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EDITIONS
Sunday, 1 December, 2002, 16:42 GMT
Ministers 'dishonest' about fire strike
Firefighters waiting to protest against Tony Blair in Cardiff
Two more eight-day strikes are planned
The Conservatives have accused the government of "dishonesty" in its handling of the firefighters' strike.

The government is said to be considering introducing laws to ban future walk-outs by firefighters.

But the Shadow Chancellor, Michael Howard, said the government already had the legal power to ban the stoppages, if it wanted to and was being "dishonest".

The Trade Union and Labour Relations Act already makes it an offence for employees to endanger human life by breaking a contract of service, said Mr Howard.

He urged the government to act immediately, instead of pursuing its plan to possibly introduce anti-strike legislation for firefighters at a later date.

It may well be, in the 21st century, it's the wrong way to resolve this sort of dispute, to have a strike that holds the public hostage

David Davis
Shadow deputy prime minister
The comments come as both the unions and the government appeared to be digging in for a prolonged dispute, with Fire Services Minister Nick Raynsford warning it could last for months.

Fire Brigades Union (FBU) leader Andy Gilchrist is expected to sanction the next eight-day strike from Wednesday followed by a further eight-day walkout from 16 December to Christmas Eve.

On Monday, union leaders will also decide whether to call fresh strikes by firefighters further into the New Year.

Mr Raynsford told the Sunday Telegraph that he had warned the employers' negotiating team to settle in for a long dispute.

"I told them, 'Don't rush to get a settlement. It's important to get it right'," he told the paper.

Industrial relations laws

The government has indicated it may consider anti-strike legislation to ban firefighters from walk-outs in a similar way to the police and armed forces, once it has digested the results of the recent Bain review.

A spokeswoman for the Office of the Deputy Prime Minister said: "The full Bain report will be out in December. We will make a decision then how best to take it forward.

"However, a White Paper is an option and is not out of the question.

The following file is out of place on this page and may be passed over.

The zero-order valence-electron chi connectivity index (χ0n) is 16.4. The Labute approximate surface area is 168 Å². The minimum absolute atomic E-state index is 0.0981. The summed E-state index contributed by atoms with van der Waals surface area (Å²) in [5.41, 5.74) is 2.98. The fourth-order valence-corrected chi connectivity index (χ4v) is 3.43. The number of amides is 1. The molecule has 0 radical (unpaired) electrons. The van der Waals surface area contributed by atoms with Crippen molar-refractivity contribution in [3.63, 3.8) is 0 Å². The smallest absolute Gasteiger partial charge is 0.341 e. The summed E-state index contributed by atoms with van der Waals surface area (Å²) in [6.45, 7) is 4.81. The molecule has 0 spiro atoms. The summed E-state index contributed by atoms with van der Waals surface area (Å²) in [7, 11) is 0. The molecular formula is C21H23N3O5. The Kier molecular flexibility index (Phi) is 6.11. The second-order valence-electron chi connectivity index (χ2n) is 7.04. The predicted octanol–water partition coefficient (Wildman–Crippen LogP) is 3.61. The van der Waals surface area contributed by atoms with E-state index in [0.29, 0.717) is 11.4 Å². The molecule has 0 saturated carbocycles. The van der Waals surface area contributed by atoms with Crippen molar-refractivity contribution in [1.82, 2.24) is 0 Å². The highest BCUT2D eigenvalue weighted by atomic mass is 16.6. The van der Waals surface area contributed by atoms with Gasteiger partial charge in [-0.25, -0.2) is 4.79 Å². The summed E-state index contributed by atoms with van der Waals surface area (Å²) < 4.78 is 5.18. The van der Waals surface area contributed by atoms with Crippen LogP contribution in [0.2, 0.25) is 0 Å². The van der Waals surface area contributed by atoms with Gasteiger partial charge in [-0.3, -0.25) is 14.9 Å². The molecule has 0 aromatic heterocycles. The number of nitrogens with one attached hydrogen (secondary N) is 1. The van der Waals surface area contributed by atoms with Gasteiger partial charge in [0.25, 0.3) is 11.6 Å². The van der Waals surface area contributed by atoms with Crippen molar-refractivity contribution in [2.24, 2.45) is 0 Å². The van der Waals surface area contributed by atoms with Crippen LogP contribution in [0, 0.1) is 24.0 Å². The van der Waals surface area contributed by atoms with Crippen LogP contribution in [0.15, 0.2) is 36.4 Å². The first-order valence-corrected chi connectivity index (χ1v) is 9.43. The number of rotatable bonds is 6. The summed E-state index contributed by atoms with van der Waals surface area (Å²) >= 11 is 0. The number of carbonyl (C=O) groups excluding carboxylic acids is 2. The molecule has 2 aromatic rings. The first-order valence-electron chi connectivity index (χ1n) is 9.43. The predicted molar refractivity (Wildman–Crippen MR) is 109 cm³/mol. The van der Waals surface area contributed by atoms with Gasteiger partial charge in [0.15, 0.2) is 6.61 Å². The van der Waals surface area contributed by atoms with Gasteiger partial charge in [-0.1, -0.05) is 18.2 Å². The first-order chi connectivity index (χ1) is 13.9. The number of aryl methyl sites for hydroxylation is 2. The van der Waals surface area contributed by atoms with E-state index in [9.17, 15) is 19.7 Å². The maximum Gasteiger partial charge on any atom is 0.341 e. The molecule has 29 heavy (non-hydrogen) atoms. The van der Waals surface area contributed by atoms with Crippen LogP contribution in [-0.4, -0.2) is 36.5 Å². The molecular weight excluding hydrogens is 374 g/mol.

"Ministers have said that they are not looking at anti-strike legislation at the moment. However we will obviously review everything if developing any White Paper."

The militancy of the FBU is something that is worrying a lot of people

Colin Ive, Retained Firefighters Union
But Mr Howard believes the government can use existing legal powers to outlaw the firefighters' industrial action.

He cites the Trade Union and Labour Relations Act, which makes it an offence to break a contract of service if that could endanger human life and the Tories say this could clearly be used in the present dispute.

However shadow deputy prime minister David Davis took a more cautious approach to the idea of a strike ban.

He told BBC One's Breakfast with Frost programme: "I don't think it's necessarily a bad idea. We are actually looking at the whole question of how you resolve these disputes ourselves.

"It may well be, in the 21st century, it's the wrong way to resolve this sort of dispute, to have a strike that holds the public hostage.
Andy Gilchrist
Gilchrist is determined to fight on

"But it's not something that one would make a snap judgment on right in the middle of the strike."

Separate talks will be held by the union and the firefighters' local authority employers on Monday.

The government has offered a 4% pay increase, with any more funded by changes to working practices, but the FBU wants a substantially higher figure.

Dispute 'prolonged'

Transport and General Workers Union leader Bill Morris has attacked the government's handling of the strike as "irresponsible" and "dangerous".

He pledged that other trade unions would lend both moral and financial support to the firefighters' struggle.

However, Colin Ive, president of the Retained Firefighters Union, which has not been striking but supports the FBU's pay claim, told Sky News he thought Mr Gilchrist had gone too far.

"It would appear that comments yesterday made by Mr Gilchrist have changed the position of this strike from one which we could support, of a significant pay rise for our full-time colleagues, to all of a sudden he's manipulating it into 'Let's topple the government'.

"The militancy of the FBU is something that is worrying a lot of people," he said.

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The BBC's Shaun Ley
"Ministers say they are prepared for a long dispute"

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30 Nov 02 | Politics
01 Dec 02 | Politics

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